Private affair, public downfall
Quit over an affair with his biographer ... CIA director, David Petraeus. Photo: Reuters
In the fever swamps online, and on Fox News, the story is that David Petraeus was forced out of his post as CIA director by the White House in order to prevent his testimony before a Senate committee over the killings in Benghazi.
The theory was never going to hold, and it was blown out of the water when not only did Petraeus declare he would testify (as he did on Friday) but so too did the Secretary of State, Hillary Clinton.
On Thursday, Petraeus told a reporter for the HLN television network that he resigned because of the affair he had with Paula Broadwell, his biographer, not because of any questions over the CIA's role during the September 11 attacks on the US diplomatic mission in Benghazi, Libya.
Writer Paula Broadwell. Photo: Reuters
It is hard to exaggerate the enthusiasm with which the exhausted Washington media and its audience embraced the Petraeus sex scandal this week.
After a long and joyless election campaign, and with the prospect of fiscal cliff negotiations dominating the headlines for weeks and months to come, here was a story with some real life in it.
It had all the elements - two of the most lauded military officers of their generation, two women and a shirtless FBI agent with a barrow to push, all set against the backdrop of national security.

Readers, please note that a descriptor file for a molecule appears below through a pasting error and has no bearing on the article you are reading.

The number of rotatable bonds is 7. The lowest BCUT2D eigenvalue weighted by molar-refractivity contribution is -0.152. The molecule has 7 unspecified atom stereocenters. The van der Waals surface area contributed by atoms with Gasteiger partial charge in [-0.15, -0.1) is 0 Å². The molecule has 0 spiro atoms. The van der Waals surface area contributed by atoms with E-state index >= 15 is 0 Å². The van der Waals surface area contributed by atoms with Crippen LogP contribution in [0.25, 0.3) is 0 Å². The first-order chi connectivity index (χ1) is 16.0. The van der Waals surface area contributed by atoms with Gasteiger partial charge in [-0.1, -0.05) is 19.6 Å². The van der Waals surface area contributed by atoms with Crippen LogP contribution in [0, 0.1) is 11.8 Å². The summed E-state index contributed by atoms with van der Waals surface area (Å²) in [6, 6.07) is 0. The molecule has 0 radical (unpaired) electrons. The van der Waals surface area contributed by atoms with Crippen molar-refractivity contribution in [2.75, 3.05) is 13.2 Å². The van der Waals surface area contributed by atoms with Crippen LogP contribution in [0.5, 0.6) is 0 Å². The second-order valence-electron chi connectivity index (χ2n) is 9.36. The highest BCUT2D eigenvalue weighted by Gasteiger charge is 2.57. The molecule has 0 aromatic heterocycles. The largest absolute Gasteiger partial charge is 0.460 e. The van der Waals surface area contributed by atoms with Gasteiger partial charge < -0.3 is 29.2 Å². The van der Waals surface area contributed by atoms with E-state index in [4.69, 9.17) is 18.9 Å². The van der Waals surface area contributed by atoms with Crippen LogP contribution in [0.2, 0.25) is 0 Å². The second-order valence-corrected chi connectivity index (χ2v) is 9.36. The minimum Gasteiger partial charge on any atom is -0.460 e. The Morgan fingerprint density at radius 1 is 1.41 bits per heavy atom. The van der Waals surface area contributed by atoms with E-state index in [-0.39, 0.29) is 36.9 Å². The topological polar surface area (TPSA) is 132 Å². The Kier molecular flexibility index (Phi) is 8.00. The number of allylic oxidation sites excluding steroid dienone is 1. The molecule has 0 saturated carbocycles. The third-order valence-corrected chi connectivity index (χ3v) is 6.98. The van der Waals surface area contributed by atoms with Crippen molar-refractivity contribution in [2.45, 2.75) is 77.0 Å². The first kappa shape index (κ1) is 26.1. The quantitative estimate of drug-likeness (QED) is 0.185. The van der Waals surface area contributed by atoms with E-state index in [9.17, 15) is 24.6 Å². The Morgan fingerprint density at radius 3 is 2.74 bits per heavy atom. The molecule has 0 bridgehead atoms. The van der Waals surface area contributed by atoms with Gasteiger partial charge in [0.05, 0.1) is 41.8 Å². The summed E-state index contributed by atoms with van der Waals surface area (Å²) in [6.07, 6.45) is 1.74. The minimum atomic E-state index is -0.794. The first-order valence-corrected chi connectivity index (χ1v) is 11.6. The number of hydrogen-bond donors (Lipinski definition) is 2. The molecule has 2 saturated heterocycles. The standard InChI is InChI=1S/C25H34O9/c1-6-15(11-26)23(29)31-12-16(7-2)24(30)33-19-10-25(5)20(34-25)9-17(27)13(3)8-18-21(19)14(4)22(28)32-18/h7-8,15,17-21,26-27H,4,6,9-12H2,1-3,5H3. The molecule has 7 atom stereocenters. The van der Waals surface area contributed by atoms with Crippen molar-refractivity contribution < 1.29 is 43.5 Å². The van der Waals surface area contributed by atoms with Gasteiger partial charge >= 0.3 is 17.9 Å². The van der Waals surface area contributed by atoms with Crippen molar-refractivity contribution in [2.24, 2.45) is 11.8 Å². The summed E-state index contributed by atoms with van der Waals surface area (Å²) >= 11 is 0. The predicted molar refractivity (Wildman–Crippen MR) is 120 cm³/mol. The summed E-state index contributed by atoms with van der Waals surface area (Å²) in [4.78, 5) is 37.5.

But while at least four investigations continue into aspects of the affair, there is still no evidence that at its heart there is any more to this story than a brief affair between a powerful man and a younger woman.
The story exploded when Petraeus announced his resignation last Friday due to an affair with a woman who was soon revealed to be Broadwell, who he had spent time with as she researched a biography of him.
Before he retired from the military to take over as CIA director, Petraeus had been an extraordinary soldier. He had led international forces in Iraq and Afghanistan and rewritten the US military's counter-insurgency manual.
He had also served for a time as the commander of the United States Central Command, responsible for operations in the Middle East, North Africa, and Central Asia, including the wars in Afghanistan and Iraq.
It was at CENTCOM, as it is known, at MacDill Air Force Base in Tampa, Florida, that Petraeus and his wife were befriended by the other woman in the story, Jill Kelley, a local socialite who as an honorary "ambassador" for the CENTCOM base arranged functions for senior officers.
At some point it appears that Broadwell felt threatened by Kelley, a jealousy that apparently prompted Broadwell to send a series of nasty emails.
The first one reportedly arrived not in Kelley's inbox, but in that of Petraeus's deputy at CENTCOM, the Marine Corps four-star general, John R Allen. It lobbed in from an account named "Kelley Patrol". Allen sent the email on to Kelley and her husband, who were concerned that the author appeared to know Kelley's movements.
''Again, the concern is not that someone is saying nasty things about Jill, but that someone is stalking them electronically and physically,'' an anonymous source from within the investigation told USA Today.